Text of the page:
Guaranteed Issuance Life Insurance. Guaranteed issuance is also called no exam life insurance and is best for older individuals with health issues that might make them ineligible for traditional coverage. These policies have higher rates because of the increased risk to the insurance company, but there are restrictions on payouts for the first 2 years after purchase.
Interest Sensitive Life Insurance. Relatively new to the market, interest sensitive life insurance is a hybrid of universal and whole life insurance. It has a guaranteed minimum rate of return on investment, but allows for higher returns based on the performance of financial markets. Interest sensitive policies will not lapse like a universal option can, and the death benefit is fixed and will not fluctuate based on the performance of the cash value investments.
Comparison Shopping Is Crucial
Like any other product or service, consumers always need to comparison shop. There is no standard type of coverage every life insurance company offers. Each provider has their own terms and conditions, ways of calculating premiums, and underwriting guidelines. Many websites, offer free instant quotes so consumers can compare coverage options and rates from different companies. Take the time to fill out the quick questionnaire with basic information like age, gender and the policy desired to learn about the best carriers. In the process, you will also determine whether you can afford all the coverage you need.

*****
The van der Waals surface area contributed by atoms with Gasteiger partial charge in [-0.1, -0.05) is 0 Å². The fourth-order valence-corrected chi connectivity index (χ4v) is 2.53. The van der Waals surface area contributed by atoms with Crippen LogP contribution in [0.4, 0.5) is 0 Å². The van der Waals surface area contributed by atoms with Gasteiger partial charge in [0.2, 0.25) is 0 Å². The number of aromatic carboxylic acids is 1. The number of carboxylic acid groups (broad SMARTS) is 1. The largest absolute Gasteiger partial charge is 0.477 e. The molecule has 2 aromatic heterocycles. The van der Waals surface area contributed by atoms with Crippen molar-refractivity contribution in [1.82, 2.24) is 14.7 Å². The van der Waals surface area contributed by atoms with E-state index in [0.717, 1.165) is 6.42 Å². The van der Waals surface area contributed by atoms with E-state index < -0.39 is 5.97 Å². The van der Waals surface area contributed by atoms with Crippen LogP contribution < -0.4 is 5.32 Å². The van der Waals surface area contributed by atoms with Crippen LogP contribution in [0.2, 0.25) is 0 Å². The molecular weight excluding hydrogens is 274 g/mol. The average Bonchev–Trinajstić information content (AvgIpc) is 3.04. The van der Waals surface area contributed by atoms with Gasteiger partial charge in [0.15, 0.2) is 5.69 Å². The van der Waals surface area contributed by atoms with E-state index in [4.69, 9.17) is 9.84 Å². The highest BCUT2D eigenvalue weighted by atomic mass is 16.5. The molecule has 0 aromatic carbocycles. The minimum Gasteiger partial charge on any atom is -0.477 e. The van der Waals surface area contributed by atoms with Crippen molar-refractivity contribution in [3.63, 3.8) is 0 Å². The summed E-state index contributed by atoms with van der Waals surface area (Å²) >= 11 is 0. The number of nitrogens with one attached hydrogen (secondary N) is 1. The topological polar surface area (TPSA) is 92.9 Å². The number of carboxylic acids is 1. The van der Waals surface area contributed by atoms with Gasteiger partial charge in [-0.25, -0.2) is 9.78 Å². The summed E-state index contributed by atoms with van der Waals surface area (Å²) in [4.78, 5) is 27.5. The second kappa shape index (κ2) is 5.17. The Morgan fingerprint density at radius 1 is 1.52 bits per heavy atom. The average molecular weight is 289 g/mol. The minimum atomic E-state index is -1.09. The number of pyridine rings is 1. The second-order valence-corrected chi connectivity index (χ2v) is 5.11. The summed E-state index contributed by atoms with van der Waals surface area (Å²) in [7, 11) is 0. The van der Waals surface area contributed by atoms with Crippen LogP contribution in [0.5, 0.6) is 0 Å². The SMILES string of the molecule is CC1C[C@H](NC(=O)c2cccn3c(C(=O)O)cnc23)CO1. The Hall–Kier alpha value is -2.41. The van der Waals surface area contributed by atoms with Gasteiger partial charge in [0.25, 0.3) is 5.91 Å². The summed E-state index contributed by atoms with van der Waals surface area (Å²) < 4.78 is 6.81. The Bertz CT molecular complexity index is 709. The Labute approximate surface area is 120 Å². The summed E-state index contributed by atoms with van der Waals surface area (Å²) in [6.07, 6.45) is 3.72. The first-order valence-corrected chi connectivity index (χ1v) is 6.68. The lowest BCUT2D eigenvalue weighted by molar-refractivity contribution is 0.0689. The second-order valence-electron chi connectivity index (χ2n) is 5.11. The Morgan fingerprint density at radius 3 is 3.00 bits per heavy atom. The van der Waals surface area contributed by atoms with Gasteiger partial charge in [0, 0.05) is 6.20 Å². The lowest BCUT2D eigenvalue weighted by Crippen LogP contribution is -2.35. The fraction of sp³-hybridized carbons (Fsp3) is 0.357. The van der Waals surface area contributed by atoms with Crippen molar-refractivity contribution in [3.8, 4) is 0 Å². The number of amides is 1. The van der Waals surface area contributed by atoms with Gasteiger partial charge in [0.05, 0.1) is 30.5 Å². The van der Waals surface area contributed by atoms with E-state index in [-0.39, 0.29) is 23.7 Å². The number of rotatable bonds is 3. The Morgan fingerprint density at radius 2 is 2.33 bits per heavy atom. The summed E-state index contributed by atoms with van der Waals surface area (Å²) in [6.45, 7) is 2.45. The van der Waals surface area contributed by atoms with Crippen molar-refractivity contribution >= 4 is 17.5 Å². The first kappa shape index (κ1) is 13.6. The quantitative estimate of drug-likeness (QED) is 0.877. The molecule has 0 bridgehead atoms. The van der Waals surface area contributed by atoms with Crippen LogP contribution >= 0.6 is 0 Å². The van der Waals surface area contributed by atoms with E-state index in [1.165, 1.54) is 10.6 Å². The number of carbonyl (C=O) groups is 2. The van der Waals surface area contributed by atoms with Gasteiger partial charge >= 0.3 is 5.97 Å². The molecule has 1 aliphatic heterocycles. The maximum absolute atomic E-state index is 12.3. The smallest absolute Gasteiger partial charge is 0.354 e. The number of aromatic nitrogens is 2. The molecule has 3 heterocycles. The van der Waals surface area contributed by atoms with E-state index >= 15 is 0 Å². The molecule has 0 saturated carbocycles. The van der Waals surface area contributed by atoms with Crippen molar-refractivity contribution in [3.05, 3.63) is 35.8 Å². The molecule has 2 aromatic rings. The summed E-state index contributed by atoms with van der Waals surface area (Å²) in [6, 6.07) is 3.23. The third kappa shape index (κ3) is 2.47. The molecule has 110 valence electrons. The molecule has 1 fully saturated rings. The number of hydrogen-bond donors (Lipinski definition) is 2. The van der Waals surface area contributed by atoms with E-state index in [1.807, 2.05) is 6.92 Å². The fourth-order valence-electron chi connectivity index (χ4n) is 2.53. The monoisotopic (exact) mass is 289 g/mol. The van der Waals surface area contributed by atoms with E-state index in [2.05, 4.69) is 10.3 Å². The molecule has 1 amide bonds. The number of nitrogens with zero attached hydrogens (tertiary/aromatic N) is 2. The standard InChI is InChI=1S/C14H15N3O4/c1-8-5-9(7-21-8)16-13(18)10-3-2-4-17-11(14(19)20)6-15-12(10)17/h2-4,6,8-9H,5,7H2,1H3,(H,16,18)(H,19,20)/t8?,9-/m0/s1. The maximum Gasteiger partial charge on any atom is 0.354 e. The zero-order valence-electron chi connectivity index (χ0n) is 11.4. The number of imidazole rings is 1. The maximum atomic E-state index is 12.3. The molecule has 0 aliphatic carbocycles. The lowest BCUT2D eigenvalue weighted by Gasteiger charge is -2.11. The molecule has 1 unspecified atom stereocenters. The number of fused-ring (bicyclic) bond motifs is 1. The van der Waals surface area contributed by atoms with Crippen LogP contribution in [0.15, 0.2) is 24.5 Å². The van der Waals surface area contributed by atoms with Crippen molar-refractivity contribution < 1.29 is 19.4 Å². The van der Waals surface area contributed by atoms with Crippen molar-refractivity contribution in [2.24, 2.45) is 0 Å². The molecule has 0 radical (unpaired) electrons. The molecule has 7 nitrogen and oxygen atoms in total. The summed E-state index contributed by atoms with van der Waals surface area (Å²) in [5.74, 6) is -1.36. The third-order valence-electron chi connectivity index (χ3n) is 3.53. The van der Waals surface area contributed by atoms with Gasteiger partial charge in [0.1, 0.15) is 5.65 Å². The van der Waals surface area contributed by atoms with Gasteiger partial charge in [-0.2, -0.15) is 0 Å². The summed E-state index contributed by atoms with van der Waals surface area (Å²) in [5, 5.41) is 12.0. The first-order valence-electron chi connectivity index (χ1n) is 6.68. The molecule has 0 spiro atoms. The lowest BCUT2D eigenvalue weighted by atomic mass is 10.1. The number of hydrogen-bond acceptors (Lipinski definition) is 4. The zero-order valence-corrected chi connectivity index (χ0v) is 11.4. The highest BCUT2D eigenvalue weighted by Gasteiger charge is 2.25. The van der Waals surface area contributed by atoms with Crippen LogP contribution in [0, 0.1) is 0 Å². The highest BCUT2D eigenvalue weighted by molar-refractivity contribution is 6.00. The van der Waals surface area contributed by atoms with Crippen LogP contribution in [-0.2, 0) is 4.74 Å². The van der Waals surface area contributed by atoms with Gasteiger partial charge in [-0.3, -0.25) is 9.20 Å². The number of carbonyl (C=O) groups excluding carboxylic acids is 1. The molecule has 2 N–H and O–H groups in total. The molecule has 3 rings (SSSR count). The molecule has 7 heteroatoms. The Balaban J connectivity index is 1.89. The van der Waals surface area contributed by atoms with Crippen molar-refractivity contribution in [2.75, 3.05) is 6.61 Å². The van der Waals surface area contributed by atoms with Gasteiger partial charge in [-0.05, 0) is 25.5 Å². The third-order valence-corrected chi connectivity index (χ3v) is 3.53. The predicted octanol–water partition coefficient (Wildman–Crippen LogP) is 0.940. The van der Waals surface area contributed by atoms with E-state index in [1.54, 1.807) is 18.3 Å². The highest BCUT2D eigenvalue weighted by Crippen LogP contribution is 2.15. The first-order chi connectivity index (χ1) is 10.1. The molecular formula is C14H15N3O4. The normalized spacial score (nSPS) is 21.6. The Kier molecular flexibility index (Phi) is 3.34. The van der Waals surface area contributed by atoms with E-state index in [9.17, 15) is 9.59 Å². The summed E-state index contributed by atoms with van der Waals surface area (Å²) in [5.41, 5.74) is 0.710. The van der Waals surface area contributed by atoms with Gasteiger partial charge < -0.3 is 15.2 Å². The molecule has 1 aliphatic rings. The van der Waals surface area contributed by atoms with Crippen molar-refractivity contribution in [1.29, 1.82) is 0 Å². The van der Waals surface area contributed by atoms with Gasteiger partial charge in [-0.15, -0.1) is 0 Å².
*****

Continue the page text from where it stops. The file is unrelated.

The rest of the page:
Author Bio: Gary Dek, formerly an investment banker and private equity analyst, is a personal finance blogger at Gajizmo.